Sun 12 Oct 2008
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My month in London is complete. Sincerest apologies for not writing sooner, but being in London left little time for anything other than what we needed to do and exploring the city on our own.
Arrival in London was one of the more overwhelming experiences of my life. A sleepless flight (perhaps a product of having a cup of airplane coffee right before trying to sleep–needless to say, I wasn’t thinking) and a roughly 10:30/11am arrival at Heathrow made for an exhausting first day. The idea was to get us acclimated as quickly as possible and to get us past our first day of jet lag, which resulted in my being awake for over 24 hours. The adrenaline served me well for the first few hours, during which we had to find a specific stop on the London Underground (aka the Tube) and take note of the area in which we were in. The stop my roommate and I had to find was Liverpool Station, a spot in a more financial district of the City of London. However when we returned from Liverpool Station amid the crush of London citizens leaving work and rushing to the pubs, the adrenaline began to wear off, and exhaustion and panic set in.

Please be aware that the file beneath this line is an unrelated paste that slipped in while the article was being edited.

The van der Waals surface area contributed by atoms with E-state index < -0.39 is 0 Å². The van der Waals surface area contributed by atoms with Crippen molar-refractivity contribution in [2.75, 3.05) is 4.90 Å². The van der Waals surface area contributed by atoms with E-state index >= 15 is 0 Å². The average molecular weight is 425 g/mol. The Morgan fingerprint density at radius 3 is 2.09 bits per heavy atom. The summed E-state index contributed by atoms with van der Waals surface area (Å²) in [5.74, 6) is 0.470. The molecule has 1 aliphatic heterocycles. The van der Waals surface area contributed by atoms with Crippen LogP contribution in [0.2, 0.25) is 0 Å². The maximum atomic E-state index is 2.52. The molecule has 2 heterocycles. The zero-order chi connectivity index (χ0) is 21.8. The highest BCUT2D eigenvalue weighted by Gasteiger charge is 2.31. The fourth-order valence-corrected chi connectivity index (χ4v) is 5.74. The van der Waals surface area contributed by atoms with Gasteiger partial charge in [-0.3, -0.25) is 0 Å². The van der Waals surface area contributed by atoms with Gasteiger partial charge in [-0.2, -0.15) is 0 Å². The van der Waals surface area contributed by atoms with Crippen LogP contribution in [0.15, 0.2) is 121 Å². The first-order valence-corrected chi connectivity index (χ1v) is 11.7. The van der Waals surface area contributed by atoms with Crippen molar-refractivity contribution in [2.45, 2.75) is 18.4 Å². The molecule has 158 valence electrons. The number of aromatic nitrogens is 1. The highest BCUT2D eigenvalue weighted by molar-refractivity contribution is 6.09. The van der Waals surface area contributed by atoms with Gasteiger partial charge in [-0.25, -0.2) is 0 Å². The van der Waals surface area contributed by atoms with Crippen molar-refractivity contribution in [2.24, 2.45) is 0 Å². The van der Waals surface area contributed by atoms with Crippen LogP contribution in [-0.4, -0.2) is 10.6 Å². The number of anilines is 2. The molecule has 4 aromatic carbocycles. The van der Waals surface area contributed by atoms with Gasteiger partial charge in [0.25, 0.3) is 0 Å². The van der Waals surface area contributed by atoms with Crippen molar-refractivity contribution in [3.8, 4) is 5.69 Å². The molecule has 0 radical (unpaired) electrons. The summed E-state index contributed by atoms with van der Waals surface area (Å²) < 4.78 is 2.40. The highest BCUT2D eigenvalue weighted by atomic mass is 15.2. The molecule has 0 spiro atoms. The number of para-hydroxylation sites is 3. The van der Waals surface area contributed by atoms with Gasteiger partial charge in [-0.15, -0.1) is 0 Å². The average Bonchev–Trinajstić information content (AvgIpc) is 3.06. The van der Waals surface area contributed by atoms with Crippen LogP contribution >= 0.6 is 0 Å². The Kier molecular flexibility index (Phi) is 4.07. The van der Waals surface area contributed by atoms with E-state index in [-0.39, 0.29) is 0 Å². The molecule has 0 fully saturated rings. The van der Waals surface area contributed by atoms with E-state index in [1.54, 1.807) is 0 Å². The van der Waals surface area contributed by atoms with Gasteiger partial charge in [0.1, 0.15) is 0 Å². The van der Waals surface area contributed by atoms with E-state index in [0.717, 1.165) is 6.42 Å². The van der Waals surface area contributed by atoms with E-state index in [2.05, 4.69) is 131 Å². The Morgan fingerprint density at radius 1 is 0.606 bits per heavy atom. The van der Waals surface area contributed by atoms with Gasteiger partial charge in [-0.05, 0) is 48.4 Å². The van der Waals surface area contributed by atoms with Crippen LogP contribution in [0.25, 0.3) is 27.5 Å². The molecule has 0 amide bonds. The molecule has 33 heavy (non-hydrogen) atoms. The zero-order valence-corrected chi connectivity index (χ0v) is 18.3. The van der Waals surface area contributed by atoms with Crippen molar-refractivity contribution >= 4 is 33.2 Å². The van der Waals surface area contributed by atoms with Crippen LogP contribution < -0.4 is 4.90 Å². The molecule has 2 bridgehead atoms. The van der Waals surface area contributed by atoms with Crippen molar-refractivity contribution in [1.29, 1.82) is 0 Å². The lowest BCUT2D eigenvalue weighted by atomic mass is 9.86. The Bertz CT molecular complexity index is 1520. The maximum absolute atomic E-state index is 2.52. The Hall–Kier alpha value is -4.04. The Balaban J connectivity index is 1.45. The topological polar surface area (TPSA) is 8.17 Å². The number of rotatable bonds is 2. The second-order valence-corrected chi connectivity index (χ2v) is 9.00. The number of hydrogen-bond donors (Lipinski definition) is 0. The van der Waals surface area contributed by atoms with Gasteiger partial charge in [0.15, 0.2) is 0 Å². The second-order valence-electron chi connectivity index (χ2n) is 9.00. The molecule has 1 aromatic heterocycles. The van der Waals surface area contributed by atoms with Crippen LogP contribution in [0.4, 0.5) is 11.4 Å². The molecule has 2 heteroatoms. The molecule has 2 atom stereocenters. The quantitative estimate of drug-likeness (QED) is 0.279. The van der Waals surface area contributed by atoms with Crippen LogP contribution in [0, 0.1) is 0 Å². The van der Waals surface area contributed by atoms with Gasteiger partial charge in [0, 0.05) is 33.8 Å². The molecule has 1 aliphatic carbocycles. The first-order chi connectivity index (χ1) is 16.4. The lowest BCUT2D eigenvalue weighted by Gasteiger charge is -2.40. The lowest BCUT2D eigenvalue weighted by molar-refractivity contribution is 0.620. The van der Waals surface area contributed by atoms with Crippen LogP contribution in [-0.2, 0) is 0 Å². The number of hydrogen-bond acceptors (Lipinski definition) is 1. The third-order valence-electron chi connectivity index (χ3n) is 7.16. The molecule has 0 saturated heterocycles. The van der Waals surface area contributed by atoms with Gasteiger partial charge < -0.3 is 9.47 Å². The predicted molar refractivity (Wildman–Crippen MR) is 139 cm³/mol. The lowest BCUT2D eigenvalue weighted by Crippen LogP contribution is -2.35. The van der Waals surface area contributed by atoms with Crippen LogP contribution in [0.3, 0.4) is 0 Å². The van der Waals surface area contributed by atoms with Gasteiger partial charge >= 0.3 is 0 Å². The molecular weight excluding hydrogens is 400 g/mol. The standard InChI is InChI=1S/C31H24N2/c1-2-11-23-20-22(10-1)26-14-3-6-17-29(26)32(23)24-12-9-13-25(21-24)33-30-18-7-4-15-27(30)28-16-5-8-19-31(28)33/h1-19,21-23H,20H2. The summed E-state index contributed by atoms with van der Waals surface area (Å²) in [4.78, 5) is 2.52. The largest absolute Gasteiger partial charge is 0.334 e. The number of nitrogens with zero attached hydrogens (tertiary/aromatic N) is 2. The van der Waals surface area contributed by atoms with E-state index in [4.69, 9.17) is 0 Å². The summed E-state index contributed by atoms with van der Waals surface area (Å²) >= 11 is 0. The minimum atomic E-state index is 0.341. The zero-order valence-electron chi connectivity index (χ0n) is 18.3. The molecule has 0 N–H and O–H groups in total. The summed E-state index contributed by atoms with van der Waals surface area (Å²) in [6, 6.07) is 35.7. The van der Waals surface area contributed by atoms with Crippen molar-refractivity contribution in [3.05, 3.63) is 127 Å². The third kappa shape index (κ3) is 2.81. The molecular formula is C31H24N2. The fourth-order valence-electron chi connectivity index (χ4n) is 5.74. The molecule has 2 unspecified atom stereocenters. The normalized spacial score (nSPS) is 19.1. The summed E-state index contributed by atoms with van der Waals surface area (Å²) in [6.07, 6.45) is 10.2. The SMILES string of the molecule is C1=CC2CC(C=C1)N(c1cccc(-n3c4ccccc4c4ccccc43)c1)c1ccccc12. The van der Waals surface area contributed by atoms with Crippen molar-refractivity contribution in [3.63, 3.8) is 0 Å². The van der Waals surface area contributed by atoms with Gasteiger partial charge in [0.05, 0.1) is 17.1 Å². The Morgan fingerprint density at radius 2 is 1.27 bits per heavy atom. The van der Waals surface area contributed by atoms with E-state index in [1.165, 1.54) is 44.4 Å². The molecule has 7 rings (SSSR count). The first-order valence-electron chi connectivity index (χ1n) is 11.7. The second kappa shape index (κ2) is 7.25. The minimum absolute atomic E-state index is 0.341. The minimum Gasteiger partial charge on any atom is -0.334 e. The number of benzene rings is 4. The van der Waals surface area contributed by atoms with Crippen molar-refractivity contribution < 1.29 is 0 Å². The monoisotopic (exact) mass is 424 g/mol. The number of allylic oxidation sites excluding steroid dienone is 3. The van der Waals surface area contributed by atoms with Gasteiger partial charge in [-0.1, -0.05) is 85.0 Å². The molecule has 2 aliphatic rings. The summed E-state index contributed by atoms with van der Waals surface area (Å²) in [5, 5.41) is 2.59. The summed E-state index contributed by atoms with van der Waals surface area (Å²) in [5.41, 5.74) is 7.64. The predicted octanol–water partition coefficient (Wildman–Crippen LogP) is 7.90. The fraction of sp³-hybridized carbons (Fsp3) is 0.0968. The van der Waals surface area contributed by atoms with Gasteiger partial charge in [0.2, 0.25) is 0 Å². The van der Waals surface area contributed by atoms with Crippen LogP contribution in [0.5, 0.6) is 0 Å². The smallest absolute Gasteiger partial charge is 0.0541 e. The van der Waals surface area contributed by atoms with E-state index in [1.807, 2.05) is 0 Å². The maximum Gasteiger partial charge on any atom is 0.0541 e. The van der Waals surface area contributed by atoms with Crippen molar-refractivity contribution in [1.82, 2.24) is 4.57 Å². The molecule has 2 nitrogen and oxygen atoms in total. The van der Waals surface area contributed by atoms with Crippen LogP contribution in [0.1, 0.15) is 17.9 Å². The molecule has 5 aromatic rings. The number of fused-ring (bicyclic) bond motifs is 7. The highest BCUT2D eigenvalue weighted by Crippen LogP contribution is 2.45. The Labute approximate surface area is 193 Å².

I believed that making the transition to London life wouldn’t be difficult coming straight from New York City, but I couldn’t have been more incorrect. Growing up in New York, I never realized how overwhelming a strange city could be when you didn’t know the streets like the back of your hand. I was terrified. I didn’t know where I was, where I was going, and I had suddenly realized just how far I was from home, and for how long I would be away. The combination of exhaustion, panic and jet lag is a nasty one that can really only be remedied by a restful sleep or communication with people from home. When I returned to the hotel (and after dinner at a nearby Indian restaurant at which the waiter was very excited we were from America and enthusiastically suggested things to do and brought us some brandy “on the house”…he was very fond of that saying) I promptly fell asleep on my bed with my computer in my lap. I woke up several minutes later in a panic because my computer’s battery had died and all I wanted was to get in touch with people from home and I couldn’t figure out how the plug adapter I had bought worked. I had to go to my professor for help…hah.